The first time I came across a video within an email was in 2011 when I received a Game of Thrones email from Sky TV in the UK. Even though I was using Outlook 2007 at the time and had images blocked, I was still pretty amazed to see a real working video when I clicked on the “Can’t view this email” link.
As a fairly geeky email marketer, I viewed the source code to see what magic was going on.
I quickly identified something that looked like this:
<video width="640" height="360" poster="http://mysite.com/uploads/fallback.jpg" controls="controls">
<source src="http://mysite.com/videoname.mp4" type="video/mp4" />
<a href="http://mysite.com/"><img src="http://mysite.com/uploads/fallback.jpg" width="640" height="360" /></a> </video>
If you’re wondering what that code is, it’s actually HTML5 video tag which I can tell you was very advanced stuff at the time. Campaign Monitor co-founder, Dave Greiner blogged about this snippet of code back in 2009 and came to the conclusion that it was the best way to embed a video within an email, but it still lacks support from most email clients.
According to our friends at Email on Acid, videos in email will work in Apple Mail, older iOS versions of the iPhone and Outlook.com. So, if you happen to have a high number of subscribers using one of those email clients, you can consider including a video within your emails, otherwise, it’s not something we would recommend. You can easily check what the most popular email clients and devices are among your subscribers with our email client usage report.
To solve for all the other email clients, we have some alternative options for using video in email in this post.
Optimizing your video for email
If you determine that you have a large Apple Mail/Outlook.com subscriber base and you want to try embedding an HTML 5 video in your email, there are a number of things you can do to optimize the experience for your subscribers.
Keep it short
It’s likely that half of the subscribers who open your emails spend less than 10 seconds reading them. Don’t bother trying to display a full feature film within your email. We recommend keeping your video under 60 seconds.
Keep file size low
Another good reason to keep your video short is that you also want to try and keep the file size as low as possible so that the video doesn’t need to buffer to start playing. Keep in mind that many people open your emails on mobile devices which might not have the fastest download speed.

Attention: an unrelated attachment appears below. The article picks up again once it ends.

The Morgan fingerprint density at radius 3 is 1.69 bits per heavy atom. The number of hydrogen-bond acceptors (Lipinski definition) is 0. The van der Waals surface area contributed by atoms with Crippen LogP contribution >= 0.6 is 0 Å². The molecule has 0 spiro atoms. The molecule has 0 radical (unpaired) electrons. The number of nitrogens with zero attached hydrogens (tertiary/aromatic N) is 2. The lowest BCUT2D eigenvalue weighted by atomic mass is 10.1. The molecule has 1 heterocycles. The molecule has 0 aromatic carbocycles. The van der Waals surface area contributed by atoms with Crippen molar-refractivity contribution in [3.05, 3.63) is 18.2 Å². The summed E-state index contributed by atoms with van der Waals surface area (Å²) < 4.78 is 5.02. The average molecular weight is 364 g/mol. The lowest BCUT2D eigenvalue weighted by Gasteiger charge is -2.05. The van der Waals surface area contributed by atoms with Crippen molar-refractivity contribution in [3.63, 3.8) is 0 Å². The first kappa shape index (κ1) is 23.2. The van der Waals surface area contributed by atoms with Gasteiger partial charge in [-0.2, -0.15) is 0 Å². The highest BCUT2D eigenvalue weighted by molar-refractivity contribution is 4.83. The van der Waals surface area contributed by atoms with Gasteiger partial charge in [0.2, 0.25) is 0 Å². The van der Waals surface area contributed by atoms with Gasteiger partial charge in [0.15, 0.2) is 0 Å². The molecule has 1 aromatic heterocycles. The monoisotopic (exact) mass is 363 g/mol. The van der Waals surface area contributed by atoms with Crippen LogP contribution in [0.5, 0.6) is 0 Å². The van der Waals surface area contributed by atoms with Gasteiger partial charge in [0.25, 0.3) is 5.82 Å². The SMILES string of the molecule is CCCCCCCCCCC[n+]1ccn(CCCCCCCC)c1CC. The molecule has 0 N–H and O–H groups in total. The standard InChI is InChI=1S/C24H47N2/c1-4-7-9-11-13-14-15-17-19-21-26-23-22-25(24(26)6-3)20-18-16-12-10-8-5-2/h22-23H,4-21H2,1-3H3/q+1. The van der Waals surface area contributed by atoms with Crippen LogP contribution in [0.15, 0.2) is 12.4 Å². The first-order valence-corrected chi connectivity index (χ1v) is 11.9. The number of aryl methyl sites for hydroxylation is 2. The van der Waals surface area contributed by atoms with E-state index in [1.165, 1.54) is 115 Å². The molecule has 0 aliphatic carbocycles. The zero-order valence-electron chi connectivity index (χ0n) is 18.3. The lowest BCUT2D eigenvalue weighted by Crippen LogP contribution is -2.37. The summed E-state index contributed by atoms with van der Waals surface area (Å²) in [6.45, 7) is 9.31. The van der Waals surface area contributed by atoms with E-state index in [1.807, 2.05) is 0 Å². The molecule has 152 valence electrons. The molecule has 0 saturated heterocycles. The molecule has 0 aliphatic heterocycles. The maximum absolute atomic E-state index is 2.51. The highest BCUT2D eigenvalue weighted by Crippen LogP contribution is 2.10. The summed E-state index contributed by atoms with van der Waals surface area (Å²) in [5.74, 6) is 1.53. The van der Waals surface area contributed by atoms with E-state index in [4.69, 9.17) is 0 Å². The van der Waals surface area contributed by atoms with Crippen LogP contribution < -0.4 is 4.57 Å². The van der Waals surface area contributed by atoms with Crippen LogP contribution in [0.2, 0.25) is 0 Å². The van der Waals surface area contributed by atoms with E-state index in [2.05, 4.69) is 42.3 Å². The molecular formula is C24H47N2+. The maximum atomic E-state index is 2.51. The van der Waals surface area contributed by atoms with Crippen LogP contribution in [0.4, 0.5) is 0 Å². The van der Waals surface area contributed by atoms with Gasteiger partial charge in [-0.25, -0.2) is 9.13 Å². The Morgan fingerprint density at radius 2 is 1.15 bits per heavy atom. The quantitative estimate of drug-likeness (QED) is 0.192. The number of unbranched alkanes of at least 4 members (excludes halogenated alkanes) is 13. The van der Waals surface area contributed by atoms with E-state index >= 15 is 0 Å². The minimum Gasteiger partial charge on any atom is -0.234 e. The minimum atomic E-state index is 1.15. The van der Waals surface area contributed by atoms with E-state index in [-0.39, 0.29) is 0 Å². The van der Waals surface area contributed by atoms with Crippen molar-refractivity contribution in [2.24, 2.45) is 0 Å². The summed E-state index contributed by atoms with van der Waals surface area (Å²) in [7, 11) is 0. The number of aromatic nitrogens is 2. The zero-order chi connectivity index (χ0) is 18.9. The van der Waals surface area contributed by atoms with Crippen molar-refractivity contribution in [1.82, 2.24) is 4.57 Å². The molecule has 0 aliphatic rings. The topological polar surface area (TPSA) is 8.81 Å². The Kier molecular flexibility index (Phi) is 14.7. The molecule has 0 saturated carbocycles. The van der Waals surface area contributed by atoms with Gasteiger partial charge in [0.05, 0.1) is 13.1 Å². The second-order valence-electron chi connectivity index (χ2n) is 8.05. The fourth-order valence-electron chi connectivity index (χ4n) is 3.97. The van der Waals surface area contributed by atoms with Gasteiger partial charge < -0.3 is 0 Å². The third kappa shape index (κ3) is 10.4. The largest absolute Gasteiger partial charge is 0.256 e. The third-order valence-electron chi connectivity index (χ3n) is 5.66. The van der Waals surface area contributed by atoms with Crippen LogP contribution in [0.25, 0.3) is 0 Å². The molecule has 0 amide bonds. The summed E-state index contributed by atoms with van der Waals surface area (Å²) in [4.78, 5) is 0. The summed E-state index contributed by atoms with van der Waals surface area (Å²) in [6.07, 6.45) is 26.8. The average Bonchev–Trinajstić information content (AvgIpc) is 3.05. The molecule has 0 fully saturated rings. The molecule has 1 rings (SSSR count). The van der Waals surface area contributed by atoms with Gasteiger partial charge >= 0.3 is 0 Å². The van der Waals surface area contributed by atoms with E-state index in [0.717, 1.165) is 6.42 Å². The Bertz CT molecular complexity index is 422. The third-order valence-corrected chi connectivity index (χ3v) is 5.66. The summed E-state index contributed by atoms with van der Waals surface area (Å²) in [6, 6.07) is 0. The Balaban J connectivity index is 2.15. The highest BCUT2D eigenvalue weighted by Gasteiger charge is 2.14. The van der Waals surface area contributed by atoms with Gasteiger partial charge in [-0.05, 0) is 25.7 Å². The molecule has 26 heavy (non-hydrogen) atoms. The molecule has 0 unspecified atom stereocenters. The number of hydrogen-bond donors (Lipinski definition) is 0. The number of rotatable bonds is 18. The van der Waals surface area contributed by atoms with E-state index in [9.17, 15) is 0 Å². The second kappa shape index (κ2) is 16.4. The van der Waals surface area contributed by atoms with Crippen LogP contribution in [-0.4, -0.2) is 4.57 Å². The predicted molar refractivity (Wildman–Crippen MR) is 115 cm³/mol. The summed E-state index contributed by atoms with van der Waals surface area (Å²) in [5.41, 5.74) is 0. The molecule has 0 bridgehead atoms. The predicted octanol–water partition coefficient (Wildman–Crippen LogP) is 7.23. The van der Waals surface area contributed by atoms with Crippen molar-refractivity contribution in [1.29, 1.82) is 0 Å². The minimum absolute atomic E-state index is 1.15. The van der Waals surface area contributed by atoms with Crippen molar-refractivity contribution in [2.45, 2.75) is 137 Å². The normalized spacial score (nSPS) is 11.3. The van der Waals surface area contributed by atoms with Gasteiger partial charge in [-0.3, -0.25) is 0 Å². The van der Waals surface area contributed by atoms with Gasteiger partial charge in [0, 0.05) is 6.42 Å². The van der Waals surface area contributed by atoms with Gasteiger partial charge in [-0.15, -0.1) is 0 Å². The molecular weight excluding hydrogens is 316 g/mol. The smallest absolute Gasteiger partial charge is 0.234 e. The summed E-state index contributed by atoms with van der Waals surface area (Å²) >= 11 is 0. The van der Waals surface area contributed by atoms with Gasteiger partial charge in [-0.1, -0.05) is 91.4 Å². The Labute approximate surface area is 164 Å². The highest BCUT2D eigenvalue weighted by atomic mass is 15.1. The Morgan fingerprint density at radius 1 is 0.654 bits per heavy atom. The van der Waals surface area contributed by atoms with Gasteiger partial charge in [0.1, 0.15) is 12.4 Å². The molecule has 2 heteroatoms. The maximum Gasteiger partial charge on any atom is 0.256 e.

Turn the sound off
People don’t expect sound to come out of their emails. So make sure that you turn the mute sound option on within your code.
Use video for the right reasons
Don’t use a video in your email just for the sake of doing it. Make sure that you have the right audience for the video and that it actually adds value to the email. Some good use cases might include event announcements, new product launches, exclusive interviews, etc.
What’s the alternative to embedding video in your email?
While embedding video in email isn’t a great idea for most due to the lack of support across email clients, there are other solutions you can use to bring videos to your emails including the following:
The obvious alternative to video within email is to use an animated GIF. These are easy to make, lightweight and are supported by most email clients. That’s why so many emails you receive from retailers includes an animated GIF of some sort.
Here’s a fun example from Australian retailer, Trelise Cooper:
Static image with play button
Using a play button on top of a static image is an incredibly easy way to link to video content hosted on sites like Wistia, YouTube or Vimeo. Like the animated GIF option, this is a great lightweight solution. And unlike embedding your video in the email, you’ll be able to track your clicks to see how many people are viewing the video from the email.
We did this recently in our Campaign Monitor newsletter with a slick video for Jaybird:
Animated play button
To add a little extra emphasis to their play button, Harley Davidson of Australia & NZ used an animated play button to draw attention to the video in their email campaign:
Using these alternatives is very easy and has none of the drawbacks of embedding video in email.
Whether you choose to get more technical and use HTML5 video in your email or choose to use one of the alternatives outlined in this post, using video in email can be an engaging way to bring compelling content to your subscribers. See our video in email guide to learn more.